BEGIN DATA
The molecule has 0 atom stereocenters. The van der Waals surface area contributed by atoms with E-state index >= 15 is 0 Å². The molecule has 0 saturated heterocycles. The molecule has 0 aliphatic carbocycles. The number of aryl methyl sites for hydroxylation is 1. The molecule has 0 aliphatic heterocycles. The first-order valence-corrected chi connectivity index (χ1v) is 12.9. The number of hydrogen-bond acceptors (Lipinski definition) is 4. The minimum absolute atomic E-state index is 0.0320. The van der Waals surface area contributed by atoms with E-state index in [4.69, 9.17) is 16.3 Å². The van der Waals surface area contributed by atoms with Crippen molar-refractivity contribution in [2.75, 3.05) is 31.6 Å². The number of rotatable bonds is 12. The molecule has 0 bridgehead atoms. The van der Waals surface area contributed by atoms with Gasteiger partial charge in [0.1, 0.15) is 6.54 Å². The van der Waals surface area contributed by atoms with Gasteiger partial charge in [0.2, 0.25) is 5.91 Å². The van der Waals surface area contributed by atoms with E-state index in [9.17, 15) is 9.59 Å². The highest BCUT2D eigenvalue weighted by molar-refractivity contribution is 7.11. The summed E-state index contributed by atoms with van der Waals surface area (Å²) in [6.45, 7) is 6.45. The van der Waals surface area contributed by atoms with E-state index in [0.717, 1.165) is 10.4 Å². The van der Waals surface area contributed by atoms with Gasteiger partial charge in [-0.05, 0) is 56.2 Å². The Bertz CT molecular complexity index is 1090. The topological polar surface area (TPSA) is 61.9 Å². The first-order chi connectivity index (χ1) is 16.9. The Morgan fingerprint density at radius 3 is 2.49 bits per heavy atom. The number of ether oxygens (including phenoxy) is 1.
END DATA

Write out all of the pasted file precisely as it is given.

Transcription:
The molecule has 0 atom stereocenters. The van der Waals surface area contributed by atoms with E-state index >= 15 is 0 Å². The molecule has 0 saturated heterocycles. The molecule has 0 aliphatic carbocycles. The number of aryl methyl sites for hydroxylation is 1. The molecule has 0 aliphatic heterocycles. The first-order valence-corrected chi connectivity index (χ1v) is 12.9. The number of hydrogen-bond acceptors (Lipinski definition) is 4. The minimum absolute atomic E-state index is 0.0320. The van der Waals surface area contributed by atoms with E-state index in [4.69, 9.17) is 16.3 Å². The van der Waals surface area contributed by atoms with Crippen molar-refractivity contribution in [2.75, 3.05) is 31.6 Å². The number of rotatable bonds is 12. The molecule has 0 bridgehead atoms. The van der Waals surface area contributed by atoms with Gasteiger partial charge in [0.1, 0.15) is 6.54 Å². The van der Waals surface area contributed by atoms with Gasteiger partial charge in [0.2, 0.25) is 5.91 Å². The van der Waals surface area contributed by atoms with E-state index in [9.17, 15) is 9.59 Å². The highest BCUT2D eigenvalue weighted by molar-refractivity contribution is 7.11. The summed E-state index contributed by atoms with van der Waals surface area (Å²) in [6.45, 7) is 6.45. The van der Waals surface area contributed by atoms with E-state index in [0.717, 1.165) is 10.4 Å². The van der Waals surface area contributed by atoms with Gasteiger partial charge in [-0.05, 0) is 56.2 Å². The Bertz CT molecular complexity index is 1090. The topological polar surface area (TPSA) is 61.9 Å². The first-order chi connectivity index (χ1) is 16.9. The Morgan fingerprint density at radius 3 is 2.49 bits per heavy atom. The number of ether oxygens (including phenoxy) is 1.